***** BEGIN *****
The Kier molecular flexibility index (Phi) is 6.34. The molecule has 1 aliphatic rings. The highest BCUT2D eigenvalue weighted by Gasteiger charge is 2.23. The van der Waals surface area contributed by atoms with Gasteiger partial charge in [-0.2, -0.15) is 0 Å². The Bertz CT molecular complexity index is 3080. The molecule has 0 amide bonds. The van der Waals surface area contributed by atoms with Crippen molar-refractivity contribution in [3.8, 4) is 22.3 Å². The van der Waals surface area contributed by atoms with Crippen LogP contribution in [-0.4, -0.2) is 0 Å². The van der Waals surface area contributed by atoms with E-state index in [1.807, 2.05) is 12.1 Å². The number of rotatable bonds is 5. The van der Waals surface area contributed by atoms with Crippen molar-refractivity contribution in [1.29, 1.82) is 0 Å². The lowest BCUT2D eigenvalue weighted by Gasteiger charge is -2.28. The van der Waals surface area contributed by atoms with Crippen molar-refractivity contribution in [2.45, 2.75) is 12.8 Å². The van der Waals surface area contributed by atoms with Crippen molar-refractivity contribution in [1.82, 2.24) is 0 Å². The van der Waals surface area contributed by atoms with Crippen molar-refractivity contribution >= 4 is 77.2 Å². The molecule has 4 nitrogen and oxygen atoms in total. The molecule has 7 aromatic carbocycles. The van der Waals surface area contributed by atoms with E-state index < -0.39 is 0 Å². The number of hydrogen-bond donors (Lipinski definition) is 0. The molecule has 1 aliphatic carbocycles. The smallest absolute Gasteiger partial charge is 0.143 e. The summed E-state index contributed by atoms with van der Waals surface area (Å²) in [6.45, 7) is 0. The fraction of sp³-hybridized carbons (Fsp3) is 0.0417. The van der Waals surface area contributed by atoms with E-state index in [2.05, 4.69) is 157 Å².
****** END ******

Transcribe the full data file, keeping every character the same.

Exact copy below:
The Kier molecular flexibility index (Phi) is 6.34. The molecule has 1 aliphatic rings. The highest BCUT2D eigenvalue weighted by Gasteiger charge is 2.23. The van der Waals surface area contributed by atoms with Gasteiger partial charge in [-0.2, -0.15) is 0 Å². The Bertz CT molecular complexity index is 3080. The molecule has 0 amide bonds. The van der Waals surface area contributed by atoms with Crippen molar-refractivity contribution in [3.8, 4) is 22.3 Å². The van der Waals surface area contributed by atoms with Crippen LogP contribution in [-0.4, -0.2) is 0 Å². The van der Waals surface area contributed by atoms with E-state index in [1.807, 2.05) is 12.1 Å². The number of rotatable bonds is 5. The van der Waals surface area contributed by atoms with Crippen molar-refractivity contribution in [1.29, 1.82) is 0 Å². The lowest BCUT2D eigenvalue weighted by Gasteiger charge is -2.28. The van der Waals surface area contributed by atoms with Crippen molar-refractivity contribution in [2.45, 2.75) is 12.8 Å². The van der Waals surface area contributed by atoms with Crippen molar-refractivity contribution in [1.82, 2.24) is 0 Å². The van der Waals surface area contributed by atoms with Crippen molar-refractivity contribution >= 4 is 77.2 Å². The molecule has 4 nitrogen and oxygen atoms in total. The molecule has 7 aromatic carbocycles. The van der Waals surface area contributed by atoms with E-state index < -0.39 is 0 Å². The number of hydrogen-bond donors (Lipinski definition) is 0. The molecule has 1 aliphatic carbocycles. The smallest absolute Gasteiger partial charge is 0.143 e. The summed E-state index contributed by atoms with van der Waals surface area (Å²) in [6.45, 7) is 0. The fraction of sp³-hybridized carbons (Fsp3) is 0.0417. The van der Waals surface area contributed by atoms with E-state index in [2.05, 4.69) is 157 Å².